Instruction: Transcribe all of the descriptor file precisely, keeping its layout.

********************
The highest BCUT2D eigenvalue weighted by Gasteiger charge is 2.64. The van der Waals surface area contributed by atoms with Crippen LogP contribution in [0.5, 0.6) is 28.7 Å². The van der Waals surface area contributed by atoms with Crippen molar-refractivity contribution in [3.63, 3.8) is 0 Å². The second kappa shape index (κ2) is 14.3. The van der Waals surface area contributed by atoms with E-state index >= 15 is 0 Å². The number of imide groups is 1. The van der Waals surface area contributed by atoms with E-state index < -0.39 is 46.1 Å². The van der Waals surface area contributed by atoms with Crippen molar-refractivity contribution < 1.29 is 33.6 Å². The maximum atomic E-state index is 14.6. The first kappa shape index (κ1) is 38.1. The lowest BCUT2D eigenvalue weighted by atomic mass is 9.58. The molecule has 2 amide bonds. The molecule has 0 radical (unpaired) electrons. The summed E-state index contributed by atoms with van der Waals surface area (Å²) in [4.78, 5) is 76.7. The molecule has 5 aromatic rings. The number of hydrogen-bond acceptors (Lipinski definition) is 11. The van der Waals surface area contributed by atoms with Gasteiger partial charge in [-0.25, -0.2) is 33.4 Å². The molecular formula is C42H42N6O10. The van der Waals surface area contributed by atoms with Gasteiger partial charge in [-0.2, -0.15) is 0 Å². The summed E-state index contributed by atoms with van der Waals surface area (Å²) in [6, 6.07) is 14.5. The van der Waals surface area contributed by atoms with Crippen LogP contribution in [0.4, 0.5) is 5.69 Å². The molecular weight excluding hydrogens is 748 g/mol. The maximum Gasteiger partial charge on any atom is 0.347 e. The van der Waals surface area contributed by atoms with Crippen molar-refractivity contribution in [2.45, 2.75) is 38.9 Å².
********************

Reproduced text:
The highest BCUT2D eigenvalue weighted by Gasteiger charge is 2.64. The van der Waals surface area contributed by atoms with Crippen LogP contribution in [0.5, 0.6) is 28.7 Å². The van der Waals surface area contributed by atoms with Crippen molar-refractivity contribution in [3.63, 3.8) is 0 Å². The second kappa shape index (κ2) is 14.3. The van der Waals surface area contributed by atoms with E-state index >= 15 is 0 Å². The number of imide groups is 1. The van der Waals surface area contributed by atoms with E-state index < -0.39 is 46.1 Å². The van der Waals surface area contributed by atoms with Crippen molar-refractivity contribution < 1.29 is 33.6 Å². The maximum atomic E-state index is 14.6. The first kappa shape index (κ1) is 38.1. The lowest BCUT2D eigenvalue weighted by atomic mass is 9.58. The molecule has 2 amide bonds. The molecule has 0 radical (unpaired) electrons. The summed E-state index contributed by atoms with van der Waals surface area (Å²) in [4.78, 5) is 76.7. The molecule has 5 aromatic rings. The number of hydrogen-bond acceptors (Lipinski definition) is 11. The van der Waals surface area contributed by atoms with Gasteiger partial charge in [-0.25, -0.2) is 33.4 Å². The molecular formula is C42H42N6O10. The van der Waals surface area contributed by atoms with Gasteiger partial charge in [-0.2, -0.15) is 0 Å². The summed E-state index contributed by atoms with van der Waals surface area (Å²) in [6, 6.07) is 14.5. The van der Waals surface area contributed by atoms with Crippen LogP contribution in [0.4, 0.5) is 5.69 Å². The molecular weight excluding hydrogens is 748 g/mol. The maximum Gasteiger partial charge on any atom is 0.347 e. The van der Waals surface area contributed by atoms with Crippen molar-refractivity contribution in [2.45, 2.75) is 38.9 Å².